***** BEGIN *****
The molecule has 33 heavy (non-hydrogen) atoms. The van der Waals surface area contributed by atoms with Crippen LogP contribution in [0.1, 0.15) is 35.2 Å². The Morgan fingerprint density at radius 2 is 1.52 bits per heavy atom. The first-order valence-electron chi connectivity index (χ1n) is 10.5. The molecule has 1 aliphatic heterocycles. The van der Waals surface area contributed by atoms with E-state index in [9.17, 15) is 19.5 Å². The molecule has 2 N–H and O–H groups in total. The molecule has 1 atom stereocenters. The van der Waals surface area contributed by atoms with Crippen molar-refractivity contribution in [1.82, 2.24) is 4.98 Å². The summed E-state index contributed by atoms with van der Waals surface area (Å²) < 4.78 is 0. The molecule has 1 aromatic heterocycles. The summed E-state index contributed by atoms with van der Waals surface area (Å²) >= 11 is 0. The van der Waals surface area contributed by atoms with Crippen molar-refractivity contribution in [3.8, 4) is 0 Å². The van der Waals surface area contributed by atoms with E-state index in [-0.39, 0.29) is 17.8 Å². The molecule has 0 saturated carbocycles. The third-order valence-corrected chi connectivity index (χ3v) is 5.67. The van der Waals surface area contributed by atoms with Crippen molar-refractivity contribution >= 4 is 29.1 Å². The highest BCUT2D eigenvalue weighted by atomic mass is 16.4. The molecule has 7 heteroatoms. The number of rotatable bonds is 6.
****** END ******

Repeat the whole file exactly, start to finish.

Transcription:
The molecule has 33 heavy (non-hydrogen) atoms. The van der Waals surface area contributed by atoms with Crippen LogP contribution in [0.1, 0.15) is 35.2 Å². The Morgan fingerprint density at radius 2 is 1.52 bits per heavy atom. The first-order valence-electron chi connectivity index (χ1n) is 10.5. The molecule has 1 aliphatic heterocycles. The van der Waals surface area contributed by atoms with E-state index in [9.17, 15) is 19.5 Å². The molecule has 2 N–H and O–H groups in total. The molecule has 1 atom stereocenters. The van der Waals surface area contributed by atoms with Crippen molar-refractivity contribution in [1.82, 2.24) is 4.98 Å². The summed E-state index contributed by atoms with van der Waals surface area (Å²) < 4.78 is 0. The molecule has 1 aromatic heterocycles. The summed E-state index contributed by atoms with van der Waals surface area (Å²) >= 11 is 0. The van der Waals surface area contributed by atoms with Crippen molar-refractivity contribution in [3.8, 4) is 0 Å². The van der Waals surface area contributed by atoms with E-state index in [-0.39, 0.29) is 17.8 Å². The molecule has 0 saturated carbocycles. The third-order valence-corrected chi connectivity index (χ3v) is 5.67. The van der Waals surface area contributed by atoms with Crippen molar-refractivity contribution >= 4 is 29.1 Å². The highest BCUT2D eigenvalue weighted by atomic mass is 16.4. The molecule has 7 heteroatoms. The number of rotatable bonds is 6.